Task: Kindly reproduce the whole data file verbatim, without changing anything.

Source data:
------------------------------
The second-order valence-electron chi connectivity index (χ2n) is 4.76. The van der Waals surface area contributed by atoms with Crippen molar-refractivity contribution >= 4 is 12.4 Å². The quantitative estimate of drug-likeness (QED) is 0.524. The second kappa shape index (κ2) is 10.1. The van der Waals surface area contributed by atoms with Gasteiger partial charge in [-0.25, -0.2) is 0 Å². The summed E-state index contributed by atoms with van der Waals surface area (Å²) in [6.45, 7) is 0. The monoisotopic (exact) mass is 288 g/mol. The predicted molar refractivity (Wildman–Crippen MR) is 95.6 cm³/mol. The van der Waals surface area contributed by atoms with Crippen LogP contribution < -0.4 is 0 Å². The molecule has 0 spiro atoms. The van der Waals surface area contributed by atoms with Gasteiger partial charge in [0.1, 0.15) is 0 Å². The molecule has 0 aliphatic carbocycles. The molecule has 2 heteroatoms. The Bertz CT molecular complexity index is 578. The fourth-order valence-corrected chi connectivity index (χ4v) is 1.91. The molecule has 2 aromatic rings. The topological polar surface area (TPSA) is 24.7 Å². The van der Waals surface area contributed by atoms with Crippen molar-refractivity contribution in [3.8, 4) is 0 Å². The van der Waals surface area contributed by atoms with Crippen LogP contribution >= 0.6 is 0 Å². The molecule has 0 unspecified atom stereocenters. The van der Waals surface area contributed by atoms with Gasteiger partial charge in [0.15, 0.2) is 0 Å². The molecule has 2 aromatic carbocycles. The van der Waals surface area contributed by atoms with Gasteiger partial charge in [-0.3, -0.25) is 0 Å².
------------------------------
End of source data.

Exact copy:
The second-order valence-electron chi connectivity index (χ2n) is 4.76. The van der Waals surface area contributed by atoms with Crippen molar-refractivity contribution >= 4 is 12.4 Å². The quantitative estimate of drug-likeness (QED) is 0.524. The second kappa shape index (κ2) is 10.1. The van der Waals surface area contributed by atoms with Gasteiger partial charge in [-0.25, -0.2) is 0 Å². The summed E-state index contributed by atoms with van der Waals surface area (Å²) in [6.45, 7) is 0. The monoisotopic (exact) mass is 288 g/mol. The predicted molar refractivity (Wildman–Crippen MR) is 95.6 cm³/mol. The van der Waals surface area contributed by atoms with Crippen LogP contribution < -0.4 is 0 Å². The molecule has 0 spiro atoms. The van der Waals surface area contributed by atoms with Gasteiger partial charge in [0.1, 0.15) is 0 Å². The molecule has 0 aliphatic carbocycles. The molecule has 2 heteroatoms. The Bertz CT molecular complexity index is 578. The fourth-order valence-corrected chi connectivity index (χ4v) is 1.91. The molecule has 2 aromatic rings. The topological polar surface area (TPSA) is 24.7 Å². The van der Waals surface area contributed by atoms with Crippen molar-refractivity contribution in [3.8, 4) is 0 Å². The van der Waals surface area contributed by atoms with Crippen LogP contribution >= 0.6 is 0 Å². The molecule has 0 unspecified atom stereocenters. The van der Waals surface area contributed by atoms with Gasteiger partial charge in [0.15, 0.2) is 0 Å². The molecule has 2 aromatic carbocycles. The van der Waals surface area contributed by atoms with Gasteiger partial charge in [-0.3, -0.25) is 0 Å².